NZBio backs fresh debate over new biotechnologies, including genetic modification

Treasury secretary Gabriel Makhlouf said when new technologies come along, both genetically modified and non-genetically modified, New Zealand's current system denies choice over whether the country should have them.

NZBio has waded into the debate over using new biotechnologies, including genetic modification, backing a call by Treasury secretary Gabriel Makhlouf for another look at New Zealand's attitude to risk.

In a speech at Fieldays last week on making informed decisions about natural resources, Makhlouf said when new technologies come along, both genetically modified and non-genetically modified, New Zealand's current system denies choice over whether the country should have them. "Meanwhile, our international competitors do have this option," he said.

Will Barker, chief executive of the biotech industry organisation NZBio, said the Hazardous Substances and New Organisms Act needs to be urgently revised so new organisms are covered by better-conceived legislation.

"Attempts to interpret the current legislation have shown it to be highly restrictive, yet there are considerable benefits that new genetic technologies can offer New Zealanders," Barker said in a statement today.

Makhlouf cited the example of a new variety of high-yielding eucalyptus tree recently approved for cultivation in Brazil which will allow growers to get a 15 percent increase in wood for the same area, processors to get a 20 percent reduction in the cost of wood production, while the environment benefits from a 12 percent increase in the amount of carbon dioxide stored per hectare. Although high-yielding wood is at the core of the pulp and paper industry, New Zealand's current regime for regulating new organisms is highly restrictive in practice, and doesn't allow flexibility to choose whether this is something wanted here, Makhlouf said.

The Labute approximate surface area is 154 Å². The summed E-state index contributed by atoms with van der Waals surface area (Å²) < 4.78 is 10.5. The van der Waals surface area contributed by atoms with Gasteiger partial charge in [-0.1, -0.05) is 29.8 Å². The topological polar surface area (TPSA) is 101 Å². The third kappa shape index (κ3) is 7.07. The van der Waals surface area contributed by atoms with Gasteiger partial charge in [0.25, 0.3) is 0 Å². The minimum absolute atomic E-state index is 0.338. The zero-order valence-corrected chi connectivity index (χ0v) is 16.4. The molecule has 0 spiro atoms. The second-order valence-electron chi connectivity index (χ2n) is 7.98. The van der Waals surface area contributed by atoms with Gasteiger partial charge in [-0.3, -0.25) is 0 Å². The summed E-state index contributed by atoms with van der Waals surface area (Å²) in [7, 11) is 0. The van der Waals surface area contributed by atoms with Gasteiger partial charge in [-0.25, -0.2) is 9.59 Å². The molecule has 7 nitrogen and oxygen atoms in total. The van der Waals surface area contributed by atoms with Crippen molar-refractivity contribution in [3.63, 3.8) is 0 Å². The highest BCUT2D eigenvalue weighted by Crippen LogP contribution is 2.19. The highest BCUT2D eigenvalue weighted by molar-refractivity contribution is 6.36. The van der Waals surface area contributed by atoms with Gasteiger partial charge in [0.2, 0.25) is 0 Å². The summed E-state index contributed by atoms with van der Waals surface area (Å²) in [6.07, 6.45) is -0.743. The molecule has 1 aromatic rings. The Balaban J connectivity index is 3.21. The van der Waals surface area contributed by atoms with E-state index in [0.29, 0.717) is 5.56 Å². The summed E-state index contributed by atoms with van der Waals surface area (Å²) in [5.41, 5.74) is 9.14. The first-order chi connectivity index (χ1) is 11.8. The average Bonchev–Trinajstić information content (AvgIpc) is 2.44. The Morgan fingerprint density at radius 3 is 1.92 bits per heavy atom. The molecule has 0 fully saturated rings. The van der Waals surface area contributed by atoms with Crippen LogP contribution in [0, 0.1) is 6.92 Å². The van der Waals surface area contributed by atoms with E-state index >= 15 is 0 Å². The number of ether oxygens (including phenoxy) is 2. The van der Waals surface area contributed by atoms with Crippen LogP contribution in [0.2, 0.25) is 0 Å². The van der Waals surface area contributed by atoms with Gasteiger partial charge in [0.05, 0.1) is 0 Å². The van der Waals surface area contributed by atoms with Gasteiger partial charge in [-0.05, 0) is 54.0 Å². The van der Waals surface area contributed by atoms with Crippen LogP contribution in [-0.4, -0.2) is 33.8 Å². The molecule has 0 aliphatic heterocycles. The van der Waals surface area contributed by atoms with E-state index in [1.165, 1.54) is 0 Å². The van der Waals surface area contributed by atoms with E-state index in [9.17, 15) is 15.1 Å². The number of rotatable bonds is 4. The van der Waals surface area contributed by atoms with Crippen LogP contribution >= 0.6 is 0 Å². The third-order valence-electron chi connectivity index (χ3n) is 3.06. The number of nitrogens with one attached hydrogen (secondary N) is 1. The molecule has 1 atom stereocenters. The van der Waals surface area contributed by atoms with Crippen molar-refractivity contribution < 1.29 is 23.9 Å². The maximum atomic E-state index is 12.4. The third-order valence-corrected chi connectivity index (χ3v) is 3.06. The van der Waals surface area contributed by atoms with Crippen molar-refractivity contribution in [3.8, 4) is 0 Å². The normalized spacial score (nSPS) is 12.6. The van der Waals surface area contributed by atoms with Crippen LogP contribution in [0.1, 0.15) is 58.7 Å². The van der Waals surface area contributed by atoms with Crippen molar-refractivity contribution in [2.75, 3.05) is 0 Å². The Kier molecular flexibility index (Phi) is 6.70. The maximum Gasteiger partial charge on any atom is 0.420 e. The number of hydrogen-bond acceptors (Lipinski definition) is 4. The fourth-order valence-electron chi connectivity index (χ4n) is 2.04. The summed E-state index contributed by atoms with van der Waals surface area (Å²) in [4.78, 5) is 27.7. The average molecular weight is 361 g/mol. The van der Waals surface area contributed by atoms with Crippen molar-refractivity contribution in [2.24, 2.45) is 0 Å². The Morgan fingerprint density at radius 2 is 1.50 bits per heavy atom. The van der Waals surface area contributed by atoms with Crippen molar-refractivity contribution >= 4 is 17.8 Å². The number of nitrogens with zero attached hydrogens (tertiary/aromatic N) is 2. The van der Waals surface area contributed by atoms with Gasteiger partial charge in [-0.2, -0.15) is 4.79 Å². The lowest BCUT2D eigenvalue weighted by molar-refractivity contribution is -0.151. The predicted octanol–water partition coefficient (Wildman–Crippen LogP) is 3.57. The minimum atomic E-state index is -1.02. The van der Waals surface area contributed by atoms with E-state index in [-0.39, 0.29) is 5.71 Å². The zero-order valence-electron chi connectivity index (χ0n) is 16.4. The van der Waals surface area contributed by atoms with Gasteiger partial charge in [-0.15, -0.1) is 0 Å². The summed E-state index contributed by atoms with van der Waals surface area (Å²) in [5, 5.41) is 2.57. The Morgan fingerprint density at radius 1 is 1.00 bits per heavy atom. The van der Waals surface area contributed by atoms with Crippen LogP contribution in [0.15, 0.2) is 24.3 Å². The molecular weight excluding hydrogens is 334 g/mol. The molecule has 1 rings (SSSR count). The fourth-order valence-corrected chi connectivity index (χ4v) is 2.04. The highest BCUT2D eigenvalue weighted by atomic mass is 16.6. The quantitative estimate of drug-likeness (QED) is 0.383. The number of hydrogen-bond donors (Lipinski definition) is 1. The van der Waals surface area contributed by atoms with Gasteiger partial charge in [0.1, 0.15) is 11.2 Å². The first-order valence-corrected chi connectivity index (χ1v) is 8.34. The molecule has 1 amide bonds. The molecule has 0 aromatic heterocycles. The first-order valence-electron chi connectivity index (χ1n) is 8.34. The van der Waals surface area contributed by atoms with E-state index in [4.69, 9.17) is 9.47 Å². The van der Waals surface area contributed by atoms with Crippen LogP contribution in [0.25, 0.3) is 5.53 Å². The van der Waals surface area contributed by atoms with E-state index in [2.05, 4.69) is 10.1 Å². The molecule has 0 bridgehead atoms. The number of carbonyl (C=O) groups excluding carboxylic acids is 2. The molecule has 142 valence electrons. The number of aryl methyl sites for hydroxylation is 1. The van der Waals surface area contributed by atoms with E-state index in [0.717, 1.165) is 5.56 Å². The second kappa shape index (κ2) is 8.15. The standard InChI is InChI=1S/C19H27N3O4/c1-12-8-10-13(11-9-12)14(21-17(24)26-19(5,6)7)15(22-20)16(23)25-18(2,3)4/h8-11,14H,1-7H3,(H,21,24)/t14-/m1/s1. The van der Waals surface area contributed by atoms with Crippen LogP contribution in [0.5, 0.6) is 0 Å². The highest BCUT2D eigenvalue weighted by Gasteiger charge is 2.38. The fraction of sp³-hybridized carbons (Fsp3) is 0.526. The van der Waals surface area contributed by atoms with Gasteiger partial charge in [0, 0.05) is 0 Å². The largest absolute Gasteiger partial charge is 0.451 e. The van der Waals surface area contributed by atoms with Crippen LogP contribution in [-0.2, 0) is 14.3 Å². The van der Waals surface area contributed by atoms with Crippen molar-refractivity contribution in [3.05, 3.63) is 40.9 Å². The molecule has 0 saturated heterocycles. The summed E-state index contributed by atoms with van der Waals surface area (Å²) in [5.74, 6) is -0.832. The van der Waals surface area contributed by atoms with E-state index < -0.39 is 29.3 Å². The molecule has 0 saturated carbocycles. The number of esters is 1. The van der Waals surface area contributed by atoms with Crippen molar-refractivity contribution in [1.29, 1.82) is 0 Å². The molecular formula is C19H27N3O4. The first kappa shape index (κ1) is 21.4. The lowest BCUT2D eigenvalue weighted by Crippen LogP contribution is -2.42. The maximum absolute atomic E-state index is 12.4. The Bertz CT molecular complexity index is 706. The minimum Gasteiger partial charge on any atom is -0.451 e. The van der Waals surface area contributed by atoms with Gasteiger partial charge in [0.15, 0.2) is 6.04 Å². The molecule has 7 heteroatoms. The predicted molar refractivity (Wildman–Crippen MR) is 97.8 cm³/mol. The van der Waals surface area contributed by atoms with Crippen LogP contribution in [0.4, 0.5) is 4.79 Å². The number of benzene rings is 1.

"I've heard it said that our currently regulatory regime would deny us the choice to adopt many new plants and species that today offer us huge advantages: kiwifruit, rye grass, and even the ubiquitous pinus radiata," he said.

Makhlouf also said New Zealand was denying itself choice over how much risk it took.

"When systems adopt rigid approaches to risk, for example, rather than genuinely enabling adaptive management approaches, we limit our ability to explore and assess the potential risks of our actions," he said.

Barker said decisions on biotechnology, including GM, should be subject to an appropriate risk-based assessment.

"Much of what is being said about GM here in New Zealand is simply inaccurate. Millions of people around the world have accepted GMOs into their environment and their food supply, because under appropriate legislation, they are recognised as having no substantial difference in risk profile to any other agriculture practice."

(BusinessDesk)

BusinessDesk receives funding to help cover the commercialisation of innovation from Callaghan Innovation.